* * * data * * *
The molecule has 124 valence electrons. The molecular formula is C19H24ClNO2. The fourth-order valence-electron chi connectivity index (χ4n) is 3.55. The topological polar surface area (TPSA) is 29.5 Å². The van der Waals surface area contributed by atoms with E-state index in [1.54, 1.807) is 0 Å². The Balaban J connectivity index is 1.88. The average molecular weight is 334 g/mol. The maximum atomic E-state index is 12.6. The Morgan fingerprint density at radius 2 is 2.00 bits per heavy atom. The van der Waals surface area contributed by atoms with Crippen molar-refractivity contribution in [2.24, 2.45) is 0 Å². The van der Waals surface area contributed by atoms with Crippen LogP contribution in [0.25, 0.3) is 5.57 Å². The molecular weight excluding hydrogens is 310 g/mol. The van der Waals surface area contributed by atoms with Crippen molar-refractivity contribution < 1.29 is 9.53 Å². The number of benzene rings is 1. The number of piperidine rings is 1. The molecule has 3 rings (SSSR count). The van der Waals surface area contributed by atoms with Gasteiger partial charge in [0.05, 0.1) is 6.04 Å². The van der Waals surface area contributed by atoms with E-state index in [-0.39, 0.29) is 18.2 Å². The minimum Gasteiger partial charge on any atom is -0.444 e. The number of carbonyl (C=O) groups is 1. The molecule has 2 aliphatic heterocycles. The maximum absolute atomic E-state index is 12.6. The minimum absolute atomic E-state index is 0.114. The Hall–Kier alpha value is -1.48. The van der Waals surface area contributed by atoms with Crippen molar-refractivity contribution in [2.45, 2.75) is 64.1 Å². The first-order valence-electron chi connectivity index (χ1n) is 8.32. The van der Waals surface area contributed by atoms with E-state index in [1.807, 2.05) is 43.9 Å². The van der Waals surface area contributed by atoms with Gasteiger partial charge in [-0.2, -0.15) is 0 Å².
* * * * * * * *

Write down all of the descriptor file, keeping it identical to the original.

The molecule has 124 valence electrons. The molecular formula is C19H24ClNO2. The fourth-order valence-electron chi connectivity index (χ4n) is 3.55. The topological polar surface area (TPSA) is 29.5 Å². The van der Waals surface area contributed by atoms with E-state index in [1.54, 1.807) is 0 Å². The Balaban J connectivity index is 1.88. The average molecular weight is 334 g/mol. The maximum atomic E-state index is 12.6. The Morgan fingerprint density at radius 2 is 2.00 bits per heavy atom. The van der Waals surface area contributed by atoms with Crippen molar-refractivity contribution in [2.24, 2.45) is 0 Å². The van der Waals surface area contributed by atoms with Crippen LogP contribution in [0.25, 0.3) is 5.57 Å². The molecular weight excluding hydrogens is 310 g/mol. The van der Waals surface area contributed by atoms with Crippen molar-refractivity contribution < 1.29 is 9.53 Å². The number of benzene rings is 1. The number of piperidine rings is 1. The molecule has 3 rings (SSSR count). The van der Waals surface area contributed by atoms with Gasteiger partial charge in [0.05, 0.1) is 6.04 Å². The van der Waals surface area contributed by atoms with E-state index in [-0.39, 0.29) is 18.2 Å². The minimum Gasteiger partial charge on any atom is -0.444 e. The number of carbonyl (C=O) groups is 1. The molecule has 2 aliphatic heterocycles. The maximum absolute atomic E-state index is 12.6. The minimum absolute atomic E-state index is 0.114. The Hall–Kier alpha value is -1.48. The van der Waals surface area contributed by atoms with Crippen molar-refractivity contribution in [2.45, 2.75) is 64.1 Å². The first-order valence-electron chi connectivity index (χ1n) is 8.32. The van der Waals surface area contributed by atoms with E-state index in [1.807, 2.05) is 43.9 Å². The van der Waals surface area contributed by atoms with Gasteiger partial charge in [-0.2, -0.15) is 0 Å².